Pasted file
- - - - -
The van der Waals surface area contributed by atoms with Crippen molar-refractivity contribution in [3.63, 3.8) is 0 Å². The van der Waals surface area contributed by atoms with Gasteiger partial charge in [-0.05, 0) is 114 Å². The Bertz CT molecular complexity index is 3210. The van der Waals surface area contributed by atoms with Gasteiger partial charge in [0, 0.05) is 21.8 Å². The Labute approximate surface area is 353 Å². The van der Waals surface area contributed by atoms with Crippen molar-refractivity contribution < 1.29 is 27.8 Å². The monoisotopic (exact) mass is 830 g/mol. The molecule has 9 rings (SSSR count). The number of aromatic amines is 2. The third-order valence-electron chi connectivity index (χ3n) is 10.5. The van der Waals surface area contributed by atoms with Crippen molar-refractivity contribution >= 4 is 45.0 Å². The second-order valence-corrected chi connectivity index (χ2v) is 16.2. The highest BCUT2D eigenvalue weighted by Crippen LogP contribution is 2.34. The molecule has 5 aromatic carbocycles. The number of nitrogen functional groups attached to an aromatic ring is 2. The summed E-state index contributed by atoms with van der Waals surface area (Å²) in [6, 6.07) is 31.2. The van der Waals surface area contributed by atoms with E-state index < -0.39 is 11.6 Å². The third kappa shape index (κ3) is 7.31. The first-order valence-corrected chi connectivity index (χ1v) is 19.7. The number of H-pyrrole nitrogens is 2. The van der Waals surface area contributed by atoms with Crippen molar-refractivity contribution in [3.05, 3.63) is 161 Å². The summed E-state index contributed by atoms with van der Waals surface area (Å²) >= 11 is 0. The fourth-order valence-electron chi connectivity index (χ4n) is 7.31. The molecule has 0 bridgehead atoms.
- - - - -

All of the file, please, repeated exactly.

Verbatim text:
The van der Waals surface area contributed by atoms with Crippen molar-refractivity contribution in [3.63, 3.8) is 0 Å². The van der Waals surface area contributed by atoms with Gasteiger partial charge in [-0.05, 0) is 114 Å². The Bertz CT molecular complexity index is 3210. The van der Waals surface area contributed by atoms with Gasteiger partial charge in [0, 0.05) is 21.8 Å². The Labute approximate surface area is 353 Å². The van der Waals surface area contributed by atoms with Crippen molar-refractivity contribution < 1.29 is 27.8 Å². The monoisotopic (exact) mass is 830 g/mol. The molecule has 9 rings (SSSR count). The number of aromatic amines is 2. The third-order valence-electron chi connectivity index (χ3n) is 10.5. The van der Waals surface area contributed by atoms with Crippen molar-refractivity contribution >= 4 is 45.0 Å². The second-order valence-corrected chi connectivity index (χ2v) is 16.2. The highest BCUT2D eigenvalue weighted by Crippen LogP contribution is 2.34. The molecule has 5 aromatic carbocycles. The number of nitrogen functional groups attached to an aromatic ring is 2. The summed E-state index contributed by atoms with van der Waals surface area (Å²) in [6, 6.07) is 31.2. The van der Waals surface area contributed by atoms with E-state index < -0.39 is 11.6 Å². The third kappa shape index (κ3) is 7.31. The first-order valence-corrected chi connectivity index (χ1v) is 19.7. The number of H-pyrrole nitrogens is 2. The van der Waals surface area contributed by atoms with Crippen molar-refractivity contribution in [3.05, 3.63) is 161 Å². The summed E-state index contributed by atoms with van der Waals surface area (Å²) >= 11 is 0. The fourth-order valence-electron chi connectivity index (χ4n) is 7.31. The molecule has 0 bridgehead atoms.